Azure Blob Storage IFileProvider for ASP.NET Core

As part of my recent talks on ASP.NET core, I have been showing how to build a custom IFileProvider for ASP.NET Core. The example that I was using was Azure Blob Storage – and exposing files from there as if they were local files that are part of your application.

I have pushed that code to Github and decided to package it as Nuget package, which, hopefully, someone will find useful.

IFileProviders

With IFileProviders in ASP.NET Core, you can expose an arbitrary set of files to the framework, and allow them to be part of the static file functionality (your application server exposing a set of static files), or other features such as Razor view look ups.

ASP.NET core ships with 3 built-in file providers:

  • PhysicalFileProvider – used to access static files deployed together with your application
  • ManifestEmbeddedFileProvider – used to access files embedded in assemblies
  • CompositeFileProvider – used to merge multiple file providers together

You can read more about file providers in the official ASP.NET Core documentation.

Azure Blob File Provider

With a blob file provider, you can allow remotely located (in an Azure Blob Storage account) files to be treated as if they were an integral part of your application. This is very convenient, as it can help you decouple the deployable part of the application from the static resources which you may want to manage using a different lifecycle.

In order to take advantage of the blob file provider, you just need to reference the Nuget package in your project and do a very simple configuration.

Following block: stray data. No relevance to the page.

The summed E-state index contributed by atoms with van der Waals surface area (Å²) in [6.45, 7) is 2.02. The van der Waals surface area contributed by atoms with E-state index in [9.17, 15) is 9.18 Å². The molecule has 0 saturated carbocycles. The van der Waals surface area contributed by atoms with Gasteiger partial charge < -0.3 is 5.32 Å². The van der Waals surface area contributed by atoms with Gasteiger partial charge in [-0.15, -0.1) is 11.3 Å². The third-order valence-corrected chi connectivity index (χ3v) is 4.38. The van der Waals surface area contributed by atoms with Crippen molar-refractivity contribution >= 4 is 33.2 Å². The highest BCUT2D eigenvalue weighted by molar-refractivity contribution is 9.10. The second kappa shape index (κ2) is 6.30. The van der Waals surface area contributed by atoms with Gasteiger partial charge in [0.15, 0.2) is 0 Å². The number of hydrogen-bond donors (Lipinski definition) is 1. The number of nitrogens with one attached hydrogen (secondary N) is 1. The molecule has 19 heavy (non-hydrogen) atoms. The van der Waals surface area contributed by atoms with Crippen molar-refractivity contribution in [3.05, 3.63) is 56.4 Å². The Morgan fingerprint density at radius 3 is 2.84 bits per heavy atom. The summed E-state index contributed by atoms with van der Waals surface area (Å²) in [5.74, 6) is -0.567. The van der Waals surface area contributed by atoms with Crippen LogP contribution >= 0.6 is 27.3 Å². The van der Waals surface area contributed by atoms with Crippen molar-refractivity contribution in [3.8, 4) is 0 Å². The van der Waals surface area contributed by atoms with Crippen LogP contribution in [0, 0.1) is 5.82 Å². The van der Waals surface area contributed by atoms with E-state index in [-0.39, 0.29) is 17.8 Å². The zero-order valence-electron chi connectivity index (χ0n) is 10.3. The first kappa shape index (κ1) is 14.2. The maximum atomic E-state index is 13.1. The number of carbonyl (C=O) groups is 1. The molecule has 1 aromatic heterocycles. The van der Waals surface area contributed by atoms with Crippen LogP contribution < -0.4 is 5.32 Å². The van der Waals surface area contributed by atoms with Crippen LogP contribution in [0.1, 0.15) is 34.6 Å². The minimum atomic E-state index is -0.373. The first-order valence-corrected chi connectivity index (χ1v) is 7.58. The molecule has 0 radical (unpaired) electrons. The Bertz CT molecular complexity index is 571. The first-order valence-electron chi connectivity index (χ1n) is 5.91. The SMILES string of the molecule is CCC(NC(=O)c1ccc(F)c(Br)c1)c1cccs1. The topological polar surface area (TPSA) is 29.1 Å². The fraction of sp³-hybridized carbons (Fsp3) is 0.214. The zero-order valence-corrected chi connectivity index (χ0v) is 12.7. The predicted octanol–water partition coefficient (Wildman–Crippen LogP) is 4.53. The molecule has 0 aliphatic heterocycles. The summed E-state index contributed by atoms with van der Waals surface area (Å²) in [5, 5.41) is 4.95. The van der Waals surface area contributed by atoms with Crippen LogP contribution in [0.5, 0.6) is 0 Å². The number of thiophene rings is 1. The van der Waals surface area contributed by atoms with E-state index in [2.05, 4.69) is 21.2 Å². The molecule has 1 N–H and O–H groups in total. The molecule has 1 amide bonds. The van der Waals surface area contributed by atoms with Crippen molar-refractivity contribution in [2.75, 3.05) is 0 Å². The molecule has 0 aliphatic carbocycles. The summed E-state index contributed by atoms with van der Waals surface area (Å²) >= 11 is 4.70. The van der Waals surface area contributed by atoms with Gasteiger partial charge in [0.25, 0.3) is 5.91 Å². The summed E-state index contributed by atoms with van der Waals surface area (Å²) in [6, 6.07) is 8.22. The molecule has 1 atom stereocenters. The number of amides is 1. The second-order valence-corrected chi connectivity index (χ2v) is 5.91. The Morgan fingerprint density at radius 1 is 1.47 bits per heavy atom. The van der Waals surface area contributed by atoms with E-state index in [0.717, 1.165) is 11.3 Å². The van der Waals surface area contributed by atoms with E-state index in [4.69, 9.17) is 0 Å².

The package is currently prerelease, due to a dependency on Microsoft.Azure.Storage.Blob which is also prerelease-only. This is the split WindowsAzure.Storage library allowing us to use Blob connectivity without dragging in all the code to deal with queues, Table Storage and so on.

You can set up your Blob Storage to be accessed using a connection string…:

…or using an SAS token:

Of course in this case the values are shown to be hardcoded, but in normal scenarios you’d probably want the AzureBlobOptions to be bound directly from configuration, i.e. from appsettings.json.

You can then use the Blob File Provider to – for example enable access to all the files in the Blob Storage under the /files path of your application.

Now, if you navigate to /files, you will be able to view the Blob Storage files.

Finally, since the Blob Storage file provider is now configured in the DI container, you can inject them into controllers or other code parts where you need access to Blob Storage, without having to build the blob access code yourself.

You can find the source code here on Github.